Lessons from Other Contexts

ICTJ also presented lessons from other countries where the media played a key role, particularly drawing on the experiences of South Africa and Peru.

In South Africa, the broadcast media dedicated significant space to the work of the South African Truth and Reconciliation Commission (TRC), depicting in-depth narratives of live hearings and providing public access to testimonials of victims which was unmatched by print media or even the TRC’s final report.

“Media was critical in enabling a meaningful public engagement, particularly in rural areas” said Howard Varney, Senior Program Advisor at ICTJ, and advisor to the South African TRC. One such example was the weekly television program TRC Special Report: Stories Behind the Stories, which provided the audiences with context and analysis of the events under investigation by the TRC.

Felix Reátegui, Senior Associate at Truth and Memory Program of ICTJ, elaborated on the impact of media on the work of the Peruvian Truth and Reconciliation Commission (PTRC), in which he served a chief of the Final Report Unit. He explained that, by politicizing the coverage and clearly taking sides, the media coverage of the process lacked objectivity and failed to mitigate the contentious discourse. This, he said, acted as a catalyst for further disputes on the work of TRC.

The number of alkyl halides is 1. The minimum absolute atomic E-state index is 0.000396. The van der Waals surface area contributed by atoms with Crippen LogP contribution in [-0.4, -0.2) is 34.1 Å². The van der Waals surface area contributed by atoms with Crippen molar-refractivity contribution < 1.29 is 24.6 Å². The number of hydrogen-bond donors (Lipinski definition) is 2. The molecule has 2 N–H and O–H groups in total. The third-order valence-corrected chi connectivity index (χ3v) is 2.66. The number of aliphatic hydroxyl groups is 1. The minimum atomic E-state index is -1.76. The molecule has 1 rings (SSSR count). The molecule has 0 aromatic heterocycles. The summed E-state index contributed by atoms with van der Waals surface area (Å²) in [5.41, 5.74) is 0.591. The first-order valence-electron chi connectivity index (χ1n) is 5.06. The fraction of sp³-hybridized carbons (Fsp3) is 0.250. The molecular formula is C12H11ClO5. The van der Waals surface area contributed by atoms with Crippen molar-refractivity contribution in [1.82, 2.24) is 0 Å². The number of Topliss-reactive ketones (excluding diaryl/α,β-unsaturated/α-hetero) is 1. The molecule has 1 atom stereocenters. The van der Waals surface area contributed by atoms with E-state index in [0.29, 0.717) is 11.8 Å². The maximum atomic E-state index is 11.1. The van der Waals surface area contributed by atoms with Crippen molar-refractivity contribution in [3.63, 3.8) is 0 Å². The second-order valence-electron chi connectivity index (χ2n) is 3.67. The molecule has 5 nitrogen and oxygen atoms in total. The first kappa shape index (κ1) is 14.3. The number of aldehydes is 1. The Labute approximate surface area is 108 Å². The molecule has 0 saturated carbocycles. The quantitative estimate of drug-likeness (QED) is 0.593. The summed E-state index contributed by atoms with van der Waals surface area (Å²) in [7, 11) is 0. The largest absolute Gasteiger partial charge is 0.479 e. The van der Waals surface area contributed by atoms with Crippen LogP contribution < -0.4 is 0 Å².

“The media narratives were never focused on substantive coverage, which was unfortunately limited to accusations of bias,” said Reátegui. “This resulted in futile public arguments that only worked to pull Peru’s process backward.”

Transitional Justice measures underway in Tunisia, such as reparations, fact-finding commission, and the military trials for the martyrs and wounded of the revolution, were illustrated by Kora Andrieu, Associate Human Rights Expert at OHCHR. Additionally, Amine Ghali, Programs Director at Kawakibi Democracy Transition Center, and Fakher Gafsi, Lawyer and Expert at Kawakibi Center, explained the drafting process of the TJ law and the different relevant articles of the law, elaborating on the underlying challenges and discussions.

The Road Ahead

The importance of discussions held in Tunis and Sousse was addressed in the conversation between Mr. Hafedh Ben Salah, Minister of Human Rights and Transitional Justice, and ICTJ’s Rim El Gantri during the introductory meeting on March 7th. El Gantri conveyed the highlights of the training, emphasizing that journalists should inform the public on all stages of the process and, thus, be welcomed by the government as an integral part of the transitional justice process in Tunisia.

El Gantri also emphasized the complexity of the role of media in transitional justice.

“There are no guarantees how some journalists would choose to cover the process,” she says. “However, journalists need to recognize that they, too, shape the outcomes of transitional processes. As Tunisia sets out to implement the initiatives defined in the transitional justice law, an independent and engaged media will only help ensure their ultimate success.”

Photo: ICTJ training in Tunisia, March 2014